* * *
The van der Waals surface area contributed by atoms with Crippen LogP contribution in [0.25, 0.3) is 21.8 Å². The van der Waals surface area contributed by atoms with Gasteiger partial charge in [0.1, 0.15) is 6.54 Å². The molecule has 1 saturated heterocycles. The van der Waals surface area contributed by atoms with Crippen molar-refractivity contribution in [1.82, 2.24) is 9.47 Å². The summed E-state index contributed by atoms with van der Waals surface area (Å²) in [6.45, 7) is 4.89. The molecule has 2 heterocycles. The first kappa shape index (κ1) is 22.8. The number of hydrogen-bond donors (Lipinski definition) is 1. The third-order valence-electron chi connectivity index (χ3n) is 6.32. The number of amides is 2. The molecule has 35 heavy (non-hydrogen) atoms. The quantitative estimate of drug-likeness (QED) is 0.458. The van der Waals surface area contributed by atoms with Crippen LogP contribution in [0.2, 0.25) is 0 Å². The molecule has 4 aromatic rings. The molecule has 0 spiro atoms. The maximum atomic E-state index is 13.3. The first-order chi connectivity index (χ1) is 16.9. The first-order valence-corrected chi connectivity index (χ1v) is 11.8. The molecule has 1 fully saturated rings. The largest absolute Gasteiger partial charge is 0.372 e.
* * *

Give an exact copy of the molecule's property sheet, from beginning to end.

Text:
The van der Waals surface area contributed by atoms with Crippen LogP contribution in [0.25, 0.3) is 21.8 Å². The van der Waals surface area contributed by atoms with Gasteiger partial charge in [0.1, 0.15) is 6.54 Å². The molecule has 1 saturated heterocycles. The van der Waals surface area contributed by atoms with Crippen molar-refractivity contribution in [1.82, 2.24) is 9.47 Å². The summed E-state index contributed by atoms with van der Waals surface area (Å²) in [6.45, 7) is 4.89. The molecule has 2 heterocycles. The first kappa shape index (κ1) is 22.8. The number of hydrogen-bond donors (Lipinski definition) is 1. The third-order valence-electron chi connectivity index (χ3n) is 6.32. The number of amides is 2. The molecule has 35 heavy (non-hydrogen) atoms. The quantitative estimate of drug-likeness (QED) is 0.458. The van der Waals surface area contributed by atoms with Crippen LogP contribution in [0.2, 0.25) is 0 Å². The molecule has 4 aromatic rings. The molecule has 0 spiro atoms. The maximum atomic E-state index is 13.3. The first-order chi connectivity index (χ1) is 16.9. The first-order valence-corrected chi connectivity index (χ1v) is 11.8. The molecule has 1 fully saturated rings. The largest absolute Gasteiger partial charge is 0.372 e.